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"Are you a fugitive from justice?"

Discussion in 'General Gun Discussions' started by bdgackle, Feb 13, 2013.

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  1. bdgackle

    bdgackle Member

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    I was filling out a 4473 the other day, and as always, I had to chuckle a little at that question:

    ARE YOU A FUGITIVE FROM JUSTICE (YES/NO)?

    I have to wonder... who actually sat down and wrote the questions on that form? I'd like to meet that person, and ask them: did you write that question with a straight face? I honestly wonder.

    I also enjoy the absurdity of a person filling out a background check form for a gun, when he already owns several. At some point, is there not a law of diminishing returns? How many guns does a potential "bad guy" have to own before one more isn't going to make any difference at all?

    Not that I LIKE the NICS system... but there is a certain messed up humor around the whole thing. Anyone else feel the same?
     
  2. General Geoff

    General Geoff Member

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    The form is not aimed at tripping up a criminal into self-incrimination, the form is there only for liability purposes.
     
  3. Jorg Nysgerrig

    Jorg Nysgerrig Member

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    Why is that so weird? 18 USC § 922 prohibits knowingly selling to a fugitive from justice and that term has a specific legal meaning.

    Those questions are based off US Code.
     
  4. psyopspec

    psyopspec Member

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    Most fugitives would't be likely to self identify as such.
     
  5. Blakenzy

    Blakenzy Member

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    It's there so if you lie, they have one more excuse get you for 10 years.
     
  6. Zardaia

    Zardaia Member

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    I too kinda Grin at that question every time. Had two diff stores now tell me that yes, they have had people check the box. Don't imagine it's very common, but thankfully alot of criminals aint too bright.
     
  7. bdgackle

    bdgackle Member

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    Right -- people generally don't answer yes.

    I get that it's the law. It's a crime in most states for an FFL to sell a gun without the form. That's the part that gets me. Someone, somewhere, decided that dutifully filling out this form was SO important to the safety of our fellow citizens, that we would require it by law. That furthermore, we would spend millions of dollars arming men, dressing them up in cheap suits, and sending them out to shoot people or lock them in cages if they fail to fill out said paperwork.

    When something this stupid takes itself this seriously, the proper response is to laugh. It's a surreal sort of humor. The entire legal enforcement system surrounding retail firearm sale is like a crude parody of what any rational person would consider legitimate law enforcement.

    Working to CHANGE the system makes sense too -- but failing to find the humor at the same time is giving the system far more respect than it deserves.
     
  8. splithoof

    splithoof Member

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    ^^^^^^ The system deserves absolutely zero respect at all, just as do those who work to enforce it.

    "Fugitive from justice". The way things are going here in California, one morning many will wake up with that new descriptive. Ah, the hope for escape!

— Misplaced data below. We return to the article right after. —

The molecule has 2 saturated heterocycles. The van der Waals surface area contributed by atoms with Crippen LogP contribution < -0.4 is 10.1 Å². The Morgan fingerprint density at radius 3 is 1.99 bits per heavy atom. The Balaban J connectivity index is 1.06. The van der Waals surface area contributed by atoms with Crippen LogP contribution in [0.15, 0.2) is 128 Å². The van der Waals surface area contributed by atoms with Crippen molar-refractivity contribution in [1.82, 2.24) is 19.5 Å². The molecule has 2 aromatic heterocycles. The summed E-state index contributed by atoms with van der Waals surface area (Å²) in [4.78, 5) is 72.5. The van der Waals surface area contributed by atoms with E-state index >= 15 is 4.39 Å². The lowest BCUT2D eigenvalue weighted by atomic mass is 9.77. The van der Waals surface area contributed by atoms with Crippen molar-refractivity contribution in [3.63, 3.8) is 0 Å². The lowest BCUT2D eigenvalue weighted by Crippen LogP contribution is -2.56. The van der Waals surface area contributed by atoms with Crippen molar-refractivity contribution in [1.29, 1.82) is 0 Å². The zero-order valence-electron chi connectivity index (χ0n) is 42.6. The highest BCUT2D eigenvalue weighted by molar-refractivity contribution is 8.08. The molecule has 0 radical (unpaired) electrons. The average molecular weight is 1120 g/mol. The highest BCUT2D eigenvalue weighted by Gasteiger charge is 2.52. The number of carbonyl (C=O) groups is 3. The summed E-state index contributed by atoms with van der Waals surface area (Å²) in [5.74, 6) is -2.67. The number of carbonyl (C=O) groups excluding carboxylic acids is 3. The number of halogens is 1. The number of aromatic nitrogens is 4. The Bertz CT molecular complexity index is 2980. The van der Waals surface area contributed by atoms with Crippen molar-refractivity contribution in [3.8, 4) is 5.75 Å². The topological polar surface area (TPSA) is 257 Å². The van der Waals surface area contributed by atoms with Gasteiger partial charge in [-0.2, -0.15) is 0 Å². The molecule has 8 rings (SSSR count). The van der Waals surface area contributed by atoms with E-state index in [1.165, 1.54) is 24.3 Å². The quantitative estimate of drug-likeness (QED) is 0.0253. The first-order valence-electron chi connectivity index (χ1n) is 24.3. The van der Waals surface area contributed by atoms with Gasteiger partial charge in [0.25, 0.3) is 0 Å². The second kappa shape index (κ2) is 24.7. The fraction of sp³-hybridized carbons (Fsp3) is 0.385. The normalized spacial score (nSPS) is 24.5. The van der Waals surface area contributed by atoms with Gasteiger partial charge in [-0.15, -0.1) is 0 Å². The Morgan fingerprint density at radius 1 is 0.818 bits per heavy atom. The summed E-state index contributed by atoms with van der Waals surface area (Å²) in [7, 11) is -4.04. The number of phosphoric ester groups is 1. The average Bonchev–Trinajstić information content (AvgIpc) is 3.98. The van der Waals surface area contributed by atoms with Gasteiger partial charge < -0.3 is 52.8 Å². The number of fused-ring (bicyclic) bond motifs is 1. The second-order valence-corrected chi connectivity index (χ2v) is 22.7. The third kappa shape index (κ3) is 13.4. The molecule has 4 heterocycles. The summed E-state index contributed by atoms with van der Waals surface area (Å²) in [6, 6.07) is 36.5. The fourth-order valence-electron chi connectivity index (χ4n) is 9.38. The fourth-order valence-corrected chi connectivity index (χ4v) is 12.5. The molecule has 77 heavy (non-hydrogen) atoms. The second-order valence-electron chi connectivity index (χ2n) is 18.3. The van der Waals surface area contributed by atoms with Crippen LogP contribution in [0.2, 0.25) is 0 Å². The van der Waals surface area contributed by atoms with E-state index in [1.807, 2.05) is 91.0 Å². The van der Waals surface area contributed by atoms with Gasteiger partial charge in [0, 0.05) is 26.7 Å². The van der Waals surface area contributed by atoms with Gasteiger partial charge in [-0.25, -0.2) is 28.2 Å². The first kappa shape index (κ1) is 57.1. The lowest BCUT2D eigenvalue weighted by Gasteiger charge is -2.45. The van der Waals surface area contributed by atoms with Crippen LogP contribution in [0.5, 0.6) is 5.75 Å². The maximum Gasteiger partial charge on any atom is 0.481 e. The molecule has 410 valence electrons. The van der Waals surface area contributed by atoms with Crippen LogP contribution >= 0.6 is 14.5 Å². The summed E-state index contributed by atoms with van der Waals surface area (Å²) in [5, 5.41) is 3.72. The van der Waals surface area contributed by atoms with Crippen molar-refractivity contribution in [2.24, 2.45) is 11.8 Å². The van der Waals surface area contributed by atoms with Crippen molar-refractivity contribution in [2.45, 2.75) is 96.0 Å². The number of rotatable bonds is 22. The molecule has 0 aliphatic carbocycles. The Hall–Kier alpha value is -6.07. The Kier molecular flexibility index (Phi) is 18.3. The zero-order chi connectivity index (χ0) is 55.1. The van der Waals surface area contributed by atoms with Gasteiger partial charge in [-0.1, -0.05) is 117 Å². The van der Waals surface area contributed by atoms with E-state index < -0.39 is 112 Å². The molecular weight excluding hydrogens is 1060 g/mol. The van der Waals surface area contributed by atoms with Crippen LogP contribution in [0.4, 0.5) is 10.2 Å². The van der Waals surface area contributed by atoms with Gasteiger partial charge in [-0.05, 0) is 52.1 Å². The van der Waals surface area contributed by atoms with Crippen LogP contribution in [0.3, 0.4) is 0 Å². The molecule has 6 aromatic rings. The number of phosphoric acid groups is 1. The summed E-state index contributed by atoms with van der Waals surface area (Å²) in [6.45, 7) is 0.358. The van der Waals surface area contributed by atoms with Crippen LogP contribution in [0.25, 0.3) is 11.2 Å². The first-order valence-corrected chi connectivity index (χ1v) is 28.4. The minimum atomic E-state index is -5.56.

9. Blakenzy

    Blakenzy Member

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    Well law does not equal justice. So the "are you a fugitive from justice" ought to be able to honestly be answered no, on some occasions, even if police are looking for you.
     
  10. AethelstanAegen

    AethelstanAegen Member

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    Blakenzy hit the nail on the head. The reason for the question is not that they expect most criminals to select yes, but rather if you selected no and they catch you later on...they now have caught making false statements, which carries its own jail time on top of what ever other crimes for which they can charge you. Now theoretically I would hope NICS wouldn't clear someone who was a fugitive from justice but on the off chance it did, it's up to five years they can tack onto your sentence.

     
  11. berettaprofessor

    berettaprofessor Member

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    I laugh secure in the knowledge that its just a bureaucratic question designed to further their existence and grow the bureaucracy. If the question is asked somebody must be hired to file away the answer.

    How often do we hear of a criminal obtaining a gun through NICS and being prosecuted for lying on the form. Does it ever happen?
     
  12. Deus Machina

    Deus Machina Member

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    Think of it as a Get Out of Jail Free card for the shop.

    Really, no fugitive would check yes. But if the question wasn't there and they slipped through the system, how quick do you think a lawyer would be on the shop's case for not asking?

    Put the question on there. Now there's no way the seller can knowingly sell a firearm to a felon or fugitive, as far as that form's concerned.
     
  13. jamesbeat

    jamesbeat Member

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    When I filled out the form for for my green card, I had to answer all of those and some other juicy ones, such as declaring that I had never worked as a spy or a prostitute.
    Another asked if I had had any weapons training.
    There were quite a few good ones, but that's all I can remember offhand.

    I agree that the questions are not there to carch criminals out, but to give them leverage if they ever have a case against you.
    Rather than go to the trouble of a lengthy legal discussion, they can simply bring up the fact that you lied on the form, which is a crime in itself.

    It's just a CYA thing, definitely not a joke.
    You're not answering questions as such, more making legal declarations.